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Acute interstitial nephritis

Background

Overview

Definition
AIN is an acute disease characterized by the presence of inflammatory infiltrates and edema within the interstitium that is associated with a decline in renal function.
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Pathophysiology
AIN is mostly caused by drugs (> 75%) such as NSAIDs, allopurinol, acyclovir, furosemide, famotidine, omeprazole, phenytoin; infections (5-10%) such as viruses (HIV, CMV, EBV), Mycobacterium tuberculosis, Mycoplasma, Rickettsia, Toxoplasma, Leptospira, Schistosoma; idiopathic (5-10%) such as tubulointerstitial nephritis and uveitis syndrome; and associated with systemic diseases (10-15%) such as sarcoidosis, Sjogren's syndrome and SLE.
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Disease course
The delayed hypersensitivity immune reactions to foreign antigens result in AIN, which leads to the clinical features of AKI, acute renal failure requiring dialysis, arthralgias, fever, skin rash, and gross hematuria.
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Prognosis and risk of recurrence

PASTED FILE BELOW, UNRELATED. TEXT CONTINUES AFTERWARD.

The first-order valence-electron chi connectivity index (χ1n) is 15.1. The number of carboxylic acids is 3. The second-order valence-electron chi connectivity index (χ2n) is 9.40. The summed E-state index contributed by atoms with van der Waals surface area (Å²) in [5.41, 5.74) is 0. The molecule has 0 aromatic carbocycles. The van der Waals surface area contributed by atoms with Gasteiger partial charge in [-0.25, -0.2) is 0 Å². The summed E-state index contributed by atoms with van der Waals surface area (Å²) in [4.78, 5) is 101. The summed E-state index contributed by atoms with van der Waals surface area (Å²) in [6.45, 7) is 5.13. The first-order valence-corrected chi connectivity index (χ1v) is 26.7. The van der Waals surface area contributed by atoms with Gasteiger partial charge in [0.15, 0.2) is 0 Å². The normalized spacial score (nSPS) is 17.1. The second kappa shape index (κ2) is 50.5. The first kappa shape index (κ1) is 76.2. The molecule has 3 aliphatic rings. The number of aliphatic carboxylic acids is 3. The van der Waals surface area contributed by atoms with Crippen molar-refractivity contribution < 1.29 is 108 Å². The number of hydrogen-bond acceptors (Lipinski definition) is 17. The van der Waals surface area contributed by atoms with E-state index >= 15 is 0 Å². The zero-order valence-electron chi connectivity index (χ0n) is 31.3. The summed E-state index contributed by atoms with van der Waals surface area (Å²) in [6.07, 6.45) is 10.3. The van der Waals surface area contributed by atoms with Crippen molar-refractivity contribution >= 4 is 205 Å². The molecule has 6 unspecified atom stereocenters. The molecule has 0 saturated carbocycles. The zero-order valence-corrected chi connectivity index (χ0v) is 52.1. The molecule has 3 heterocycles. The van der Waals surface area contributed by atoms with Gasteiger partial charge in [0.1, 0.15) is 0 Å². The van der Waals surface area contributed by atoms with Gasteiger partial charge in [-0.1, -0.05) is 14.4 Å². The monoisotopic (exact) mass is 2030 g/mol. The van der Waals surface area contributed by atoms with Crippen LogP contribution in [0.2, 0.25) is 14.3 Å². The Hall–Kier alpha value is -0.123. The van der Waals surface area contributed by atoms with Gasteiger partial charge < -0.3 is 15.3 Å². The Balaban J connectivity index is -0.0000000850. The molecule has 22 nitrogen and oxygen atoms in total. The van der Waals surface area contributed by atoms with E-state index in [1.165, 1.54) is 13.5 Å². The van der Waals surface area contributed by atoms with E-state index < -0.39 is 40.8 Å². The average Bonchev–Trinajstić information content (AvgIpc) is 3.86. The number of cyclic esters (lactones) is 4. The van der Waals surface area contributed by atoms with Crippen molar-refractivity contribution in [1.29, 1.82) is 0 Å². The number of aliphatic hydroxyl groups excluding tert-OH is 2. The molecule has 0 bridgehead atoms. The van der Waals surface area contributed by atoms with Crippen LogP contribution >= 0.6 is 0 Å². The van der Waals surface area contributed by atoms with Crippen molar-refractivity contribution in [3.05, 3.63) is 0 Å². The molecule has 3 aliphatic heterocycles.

AIN is not associated with an increase in mortality.
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Guidelines

Key sources

The following summarized guidelines for the evaluation and management of acute interstitial nephritis are prepared by our editorial team based on guidelines from the American Academy of Family Physicians (AAFP 2003). ...
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Diagnostic investigations

Laboratory investigations: as per AAFP 2003 guidelines, basic laboratory investigations (urinalysis and microscopy, serum chemistry profile, CBC, liver function tests) May provide evidence suggestive of AIN and help guide conservative management or empiric treatment with steroids. Unfortunately, none of these tests have sufficient predictive value to be diagnostically reliable.
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More topics in this section

  • Renal ultrasound

Diagnostic procedures

Kidney biopsy
As per AAFP 2003 guidelines:
Consider implementing a trial of supportive management in patients in whom the diagnosis seems likely, for whom a probable precipitating drug can be easily withdrawn, or who improve readily after withdrawal of a potentially offending drug.
Consider obtaining a renal biopsy in patients who do not improve following withdrawal of the likely precipitating medications, who have no contraindications to renal biopsy, and who are being considered for steroid therapy.

Medical management

Withdrawal of offending agents: as per AAFP 2003 guidelines, discontinue any potential precipitating medications in patients with AIN.

More topics in this section

  • Supportive care measures

  • Immunosuppressive therapy